Most reports I saw were along the lines of "a laundry list of spending proposals thrown out by the spendthrift Democrats." In other words, wrong.
Gregoire's budget has some mandated spending increases, for caseloads and teachers COLAs and the like. But there are very few new proposals -- biodiesel, cleaning up Puget Sound, low-income heating cost relief. And there was detail and organization, showing this may be visionary, but it is not pie in the sky.
The press is still preoccupied with looking for some kind of illegitimacy in Gregoire's election. Get over it. The judge threw every Republican argument on the legal garbage heap. Rossi couldn't salvage a scrap to cover an appeal. These guys in the press wouldn't know fraud if Kenneth Blackwell bit them on the leg.
(I notice nobody on the Republican side of the aisle has proposed a change to the process, in spite of their demands for a revote last time.)
Again, this budget and the address to the state legislature Tuesday demonstrate leadership. There were clear priorities, concentration on core missions, and little doubt about the direction. This is the kind of person who will get us where we want to go, whether or not you agree with her on every jot and tittle.
I think it has to do with her coming out as who she is. This is the lesson of Paul Hackett. Don't give them what the focus groups say they want, give them who you are and what you believe. Otherwise, as with a certain former governor, you end up looking superfluous, like someone hunting for a parade to jump in front of.
Another leader who has apparently been talking to Gregoire is John Kitzhaber, former governor of Oregon. The Guv's health care discussion has nuances that seem to be right out of Kitzhaber's excellent new proposal. Kitz is another real person. Check out his program at the Oregonian or the Onward Oregon blog, January 9.
Tuesday, January 10, 2006
"Political business cycle" was a term used to describe the ginning up of the economy just prior to a presidential election. The data in these charts describes another political business cycle.
Subsequently, Ronald Reagan erased the memory of the most desperate recession in postwar history (1981) with some good economic news in 1983-84. Never mind the debt we are still paying off. George Bush I did not get the response from Alan Greenspan he needed, and thus not the bump he needed.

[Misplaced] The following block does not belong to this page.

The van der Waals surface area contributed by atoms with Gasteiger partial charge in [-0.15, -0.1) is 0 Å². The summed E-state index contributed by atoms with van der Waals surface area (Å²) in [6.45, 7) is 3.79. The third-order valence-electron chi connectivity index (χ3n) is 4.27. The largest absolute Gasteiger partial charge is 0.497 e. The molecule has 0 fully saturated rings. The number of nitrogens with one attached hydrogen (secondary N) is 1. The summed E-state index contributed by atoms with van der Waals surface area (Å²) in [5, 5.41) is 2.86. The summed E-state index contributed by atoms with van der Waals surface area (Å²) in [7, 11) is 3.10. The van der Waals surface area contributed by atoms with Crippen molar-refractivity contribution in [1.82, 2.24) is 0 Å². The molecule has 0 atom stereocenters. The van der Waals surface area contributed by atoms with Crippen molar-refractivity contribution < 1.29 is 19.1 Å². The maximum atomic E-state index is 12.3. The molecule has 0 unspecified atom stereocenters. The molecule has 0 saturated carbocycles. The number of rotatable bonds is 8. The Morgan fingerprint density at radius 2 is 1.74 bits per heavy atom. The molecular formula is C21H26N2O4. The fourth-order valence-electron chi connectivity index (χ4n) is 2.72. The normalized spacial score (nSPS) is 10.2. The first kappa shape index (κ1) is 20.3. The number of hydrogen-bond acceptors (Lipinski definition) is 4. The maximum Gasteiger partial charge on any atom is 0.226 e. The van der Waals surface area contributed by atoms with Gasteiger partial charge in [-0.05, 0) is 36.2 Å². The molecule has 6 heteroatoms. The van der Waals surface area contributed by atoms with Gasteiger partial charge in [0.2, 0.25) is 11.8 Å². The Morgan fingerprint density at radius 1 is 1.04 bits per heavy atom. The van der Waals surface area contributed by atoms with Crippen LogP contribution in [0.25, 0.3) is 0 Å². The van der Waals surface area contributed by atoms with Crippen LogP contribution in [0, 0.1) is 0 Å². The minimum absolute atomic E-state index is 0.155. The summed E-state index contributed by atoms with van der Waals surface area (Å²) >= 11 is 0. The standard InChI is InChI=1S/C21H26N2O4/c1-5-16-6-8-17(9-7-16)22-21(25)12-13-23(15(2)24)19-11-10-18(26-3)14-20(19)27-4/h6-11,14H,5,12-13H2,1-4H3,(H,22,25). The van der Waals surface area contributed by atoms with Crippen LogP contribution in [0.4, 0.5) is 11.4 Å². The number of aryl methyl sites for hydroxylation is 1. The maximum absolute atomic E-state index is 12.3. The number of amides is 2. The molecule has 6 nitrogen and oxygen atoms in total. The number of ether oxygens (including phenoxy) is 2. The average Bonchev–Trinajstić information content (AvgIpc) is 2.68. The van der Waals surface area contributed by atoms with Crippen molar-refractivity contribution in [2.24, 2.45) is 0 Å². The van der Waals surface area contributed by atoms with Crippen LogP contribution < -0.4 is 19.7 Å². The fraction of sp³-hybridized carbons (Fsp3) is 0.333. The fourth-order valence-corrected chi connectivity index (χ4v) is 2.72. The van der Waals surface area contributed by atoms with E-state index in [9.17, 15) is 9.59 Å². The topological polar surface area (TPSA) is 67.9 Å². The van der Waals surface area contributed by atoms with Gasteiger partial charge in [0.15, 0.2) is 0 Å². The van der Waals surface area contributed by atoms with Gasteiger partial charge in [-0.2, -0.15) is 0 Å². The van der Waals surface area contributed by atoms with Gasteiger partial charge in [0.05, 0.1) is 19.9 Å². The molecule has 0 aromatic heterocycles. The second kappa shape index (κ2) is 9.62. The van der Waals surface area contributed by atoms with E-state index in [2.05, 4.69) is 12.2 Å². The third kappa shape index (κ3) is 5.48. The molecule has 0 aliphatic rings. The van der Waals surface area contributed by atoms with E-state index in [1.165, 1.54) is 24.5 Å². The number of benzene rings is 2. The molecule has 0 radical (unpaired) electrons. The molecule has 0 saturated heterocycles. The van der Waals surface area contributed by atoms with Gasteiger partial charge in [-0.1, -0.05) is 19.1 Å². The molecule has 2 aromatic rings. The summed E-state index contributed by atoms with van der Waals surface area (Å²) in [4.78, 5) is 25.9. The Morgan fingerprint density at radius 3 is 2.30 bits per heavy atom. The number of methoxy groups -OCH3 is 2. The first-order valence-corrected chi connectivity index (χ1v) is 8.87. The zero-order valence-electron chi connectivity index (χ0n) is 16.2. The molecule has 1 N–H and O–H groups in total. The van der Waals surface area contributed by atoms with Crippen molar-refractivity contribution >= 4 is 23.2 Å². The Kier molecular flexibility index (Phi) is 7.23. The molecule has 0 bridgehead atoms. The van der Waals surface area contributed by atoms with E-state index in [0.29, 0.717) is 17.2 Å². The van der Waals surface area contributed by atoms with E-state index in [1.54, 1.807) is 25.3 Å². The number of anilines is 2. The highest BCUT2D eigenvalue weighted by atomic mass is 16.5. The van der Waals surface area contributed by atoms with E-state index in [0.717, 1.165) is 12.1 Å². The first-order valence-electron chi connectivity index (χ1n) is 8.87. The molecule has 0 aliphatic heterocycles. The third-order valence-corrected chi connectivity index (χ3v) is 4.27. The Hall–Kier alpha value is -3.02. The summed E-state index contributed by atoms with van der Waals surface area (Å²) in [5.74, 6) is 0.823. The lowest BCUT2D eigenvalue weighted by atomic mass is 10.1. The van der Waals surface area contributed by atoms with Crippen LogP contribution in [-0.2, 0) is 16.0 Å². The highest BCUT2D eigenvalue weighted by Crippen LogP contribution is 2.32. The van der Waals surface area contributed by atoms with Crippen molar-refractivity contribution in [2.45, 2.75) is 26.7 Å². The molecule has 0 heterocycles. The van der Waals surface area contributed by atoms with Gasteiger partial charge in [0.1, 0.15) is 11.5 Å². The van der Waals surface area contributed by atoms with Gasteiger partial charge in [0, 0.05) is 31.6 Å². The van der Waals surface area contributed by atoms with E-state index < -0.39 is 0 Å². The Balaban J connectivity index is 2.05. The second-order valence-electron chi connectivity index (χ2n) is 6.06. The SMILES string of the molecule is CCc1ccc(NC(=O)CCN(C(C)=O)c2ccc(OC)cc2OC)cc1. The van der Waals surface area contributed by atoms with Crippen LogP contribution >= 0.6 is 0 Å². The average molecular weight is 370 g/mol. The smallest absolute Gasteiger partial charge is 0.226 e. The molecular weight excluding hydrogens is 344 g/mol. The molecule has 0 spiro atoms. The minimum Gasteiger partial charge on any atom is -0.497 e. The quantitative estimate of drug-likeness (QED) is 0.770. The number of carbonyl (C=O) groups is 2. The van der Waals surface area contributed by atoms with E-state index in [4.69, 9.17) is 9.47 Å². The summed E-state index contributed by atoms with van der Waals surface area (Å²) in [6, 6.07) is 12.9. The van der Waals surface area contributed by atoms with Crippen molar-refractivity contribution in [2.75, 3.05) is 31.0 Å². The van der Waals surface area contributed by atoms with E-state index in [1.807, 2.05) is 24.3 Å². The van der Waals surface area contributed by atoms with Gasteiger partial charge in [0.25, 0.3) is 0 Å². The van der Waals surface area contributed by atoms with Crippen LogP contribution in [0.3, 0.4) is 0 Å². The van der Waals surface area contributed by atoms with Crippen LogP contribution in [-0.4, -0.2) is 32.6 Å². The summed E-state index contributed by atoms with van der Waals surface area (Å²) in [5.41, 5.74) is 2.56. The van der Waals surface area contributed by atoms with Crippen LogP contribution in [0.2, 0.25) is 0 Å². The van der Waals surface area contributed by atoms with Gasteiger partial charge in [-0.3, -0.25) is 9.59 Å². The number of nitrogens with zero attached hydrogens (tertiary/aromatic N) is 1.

Jimmy Carter was perhaps the worst player, since he backed off expansionary policies out of fears for inflation, suffered a slowdown in the last year of his first term, and did not see a second. Clinton was surely aware of the phenomenon. He didn't need to do much but crow in 1996, but in 2000, he made a calculated and unprecedented move to release stockpiles from the strategic petroleum reserve to cut energy prices in the year running up to the election. I still think if Gore had run on the economy, he would have won, instead of running on ... morals? Well, whatever he ran on.
The following charts have nothing to do with that. These simply describe the behavior of GDP and budget under the administration of the two parties. "Net GDP" is my formulation to show what the economy would have done without the borrowing. GDP is more a function of demand than supply, and when you increase demand by borrowing, GDP loses its usefulness in describing the health of the economy. Nobody is going to say credit cards are the same thing as paychecks.
If you want to get the full discussion, you'll have to buy the book. But this is what happens to GDP when you subtract the borrowing (or add surpluses), including the borrowing from Social Security and other social programs.
Note to W: Borrowing massive amounts of money because you cut taxes on the rich does not lead to economic strength.
Sunday, January 8, 2006
Experience contradicts a recent Yakima Herald Republic piece that began, "When the state Legislature convenes Monday, you can bet that $1.4 billion surplus is going to be burning a hole in its collective pocket -- despite promises from everyone from the governor on down to be 'prudent' .... Every special interest in the state will argue that its desire for more money and new programs will best serve the young/ old/ poor/ underprivileged/ needy/ disadvantaged/ most deserving." cite